Gamuts and Profiles
What a session I just had. It wasn’t with with a physiotherapist though my neck and shoulder do need some relieving manipulation. Nor a dentist though my teeth were damagingly clenched for a few hours. Nor a psychologist even though I needed to talk with someone to excise the stress induced by printing. No, my session was with a helpline Ian who checked and approved my work and provided me a discount for a print run that needs to be reprinted.
I had printed my first photozine and there on the pages in front of me were my inexperiences, ignorances and oversights. Not only on the page in front of but in a box the same errors were replicated over and over again.
A first lesson might be to restrict my printing to companies that provide proofs. I can understand why printers proofs are a chore for the service provider but I had to learn this lesson again. It was my first time using Adobe InDesign software and I fell victim to a trap that’s obvious with hindsight. I’m used to using WISIWIG software, that is what you see is what you get. Of course that’s not the case for printing. Our typical computer screens use a RGB gamut suited to LED colours. They cannot properly display the CMYK gamut suited to inks and dyes. I know this and I’ve known this for decades so I avoided this mistake. What blindsided me was the suspension of WISYWIG practices for a design and layout package. I got the page margins and bleeds wrong. They are in the document so I presumed they’d be present in the final PDF file. But no, there’s a box to tick in order to use the document settings.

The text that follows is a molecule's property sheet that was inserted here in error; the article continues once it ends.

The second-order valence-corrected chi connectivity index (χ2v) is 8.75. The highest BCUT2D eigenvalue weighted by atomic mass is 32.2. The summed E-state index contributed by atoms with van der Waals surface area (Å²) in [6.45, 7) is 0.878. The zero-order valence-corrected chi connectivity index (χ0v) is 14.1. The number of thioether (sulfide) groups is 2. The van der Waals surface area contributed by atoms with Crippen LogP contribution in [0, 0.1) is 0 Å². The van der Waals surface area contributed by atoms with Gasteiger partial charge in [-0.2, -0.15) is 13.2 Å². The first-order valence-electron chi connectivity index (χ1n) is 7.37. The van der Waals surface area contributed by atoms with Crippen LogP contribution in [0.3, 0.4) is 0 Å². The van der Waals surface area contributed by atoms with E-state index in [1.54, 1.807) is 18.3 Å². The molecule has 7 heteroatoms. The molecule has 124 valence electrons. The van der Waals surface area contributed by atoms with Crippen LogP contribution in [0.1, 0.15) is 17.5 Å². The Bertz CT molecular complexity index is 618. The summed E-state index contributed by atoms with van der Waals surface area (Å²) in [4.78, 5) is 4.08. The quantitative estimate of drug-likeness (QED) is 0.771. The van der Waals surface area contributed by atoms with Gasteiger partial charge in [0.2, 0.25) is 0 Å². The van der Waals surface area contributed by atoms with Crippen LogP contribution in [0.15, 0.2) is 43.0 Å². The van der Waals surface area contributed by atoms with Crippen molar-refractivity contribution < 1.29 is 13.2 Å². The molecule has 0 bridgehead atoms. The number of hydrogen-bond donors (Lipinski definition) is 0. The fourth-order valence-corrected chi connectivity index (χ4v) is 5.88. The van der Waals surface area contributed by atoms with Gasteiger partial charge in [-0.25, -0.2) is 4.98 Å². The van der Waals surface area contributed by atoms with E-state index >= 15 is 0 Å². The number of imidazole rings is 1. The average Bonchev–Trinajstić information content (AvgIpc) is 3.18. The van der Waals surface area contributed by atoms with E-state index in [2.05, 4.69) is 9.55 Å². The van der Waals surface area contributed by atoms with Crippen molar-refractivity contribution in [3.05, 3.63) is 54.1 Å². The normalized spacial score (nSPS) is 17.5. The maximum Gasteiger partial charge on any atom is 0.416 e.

A second lesson is the normal internet caveat – delayed gratification trumps impatience and impetuosity. I got carried away with my success in learning InDesign and creating a PDF that looked really good. Subliminally, I knew this had been too easy, way too easy. I know of this uncertainty because when the box arrived the other day, I was quite reluctant to open it. Almost as reluctant as when my report cards arrived after each term when I was a schoolboy. I might have had no concern about six or seven exams but the eighth or ninth might have exposed my limits.
I have to tell you that I was vacillating making the PDF for days and days but my good wife recognised that I was using my ignorance as a reason not to start. So I started and got locked into an eight hour battle with learning and unlearning. That’s not to blame anyone but myself.
The blots and dots we see in digital photographs were once dust and splashes. That’s a normal problem with photography and some of my readers may know of my camera disasters that arose from cleaning the sensors. However, when printing, you ought to create special versions of the images in order to get the most from the print technology.
This means brightening the images by a stop or two. It means ensuring 300 dpi resolution on output. It means adding extra margins in order not to lose the composition when printing full pages that must be cut after printing. It may mean a bit of extra sharpening depending on the inks and paper absorption properties. It may also mean converting from RGB to CMYK.
So you have to carefully manage version controls. And that’s easier said than done. I scored myself 9 out of ten on this task but that’s like losing. There were two pictures that I redeveloped from the the raw images and in my haste, I overlooked some spots that shouted out from the page.